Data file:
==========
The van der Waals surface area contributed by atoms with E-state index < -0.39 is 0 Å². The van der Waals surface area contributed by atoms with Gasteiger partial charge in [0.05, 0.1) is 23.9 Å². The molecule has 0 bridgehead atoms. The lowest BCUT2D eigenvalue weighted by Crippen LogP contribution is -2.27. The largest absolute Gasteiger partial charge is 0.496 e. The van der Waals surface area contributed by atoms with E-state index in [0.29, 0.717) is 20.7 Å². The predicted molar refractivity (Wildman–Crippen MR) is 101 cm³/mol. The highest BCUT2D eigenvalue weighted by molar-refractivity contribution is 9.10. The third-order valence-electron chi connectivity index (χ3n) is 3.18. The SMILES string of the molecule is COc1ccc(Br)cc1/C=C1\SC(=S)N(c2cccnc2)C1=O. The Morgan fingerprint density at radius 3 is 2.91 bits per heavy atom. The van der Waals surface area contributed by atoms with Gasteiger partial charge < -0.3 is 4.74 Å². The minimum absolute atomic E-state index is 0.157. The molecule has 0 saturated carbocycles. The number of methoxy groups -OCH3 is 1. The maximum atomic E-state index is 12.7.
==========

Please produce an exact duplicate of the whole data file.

The van der Waals surface area contributed by atoms with E-state index < -0.39 is 0 Å². The van der Waals surface area contributed by atoms with Gasteiger partial charge in [0.05, 0.1) is 23.9 Å². The molecule has 0 bridgehead atoms. The lowest BCUT2D eigenvalue weighted by Crippen LogP contribution is -2.27. The largest absolute Gasteiger partial charge is 0.496 e. The van der Waals surface area contributed by atoms with E-state index in [0.29, 0.717) is 20.7 Å². The predicted molar refractivity (Wildman–Crippen MR) is 101 cm³/mol. The highest BCUT2D eigenvalue weighted by molar-refractivity contribution is 9.10. The third-order valence-electron chi connectivity index (χ3n) is 3.18. The SMILES string of the molecule is COc1ccc(Br)cc1/C=C1\SC(=S)N(c2cccnc2)C1=O. The Morgan fingerprint density at radius 3 is 2.91 bits per heavy atom. The van der Waals surface area contributed by atoms with Gasteiger partial charge < -0.3 is 4.74 Å². The minimum absolute atomic E-state index is 0.157. The molecule has 0 saturated carbocycles. The number of methoxy groups -OCH3 is 1. The maximum atomic E-state index is 12.7.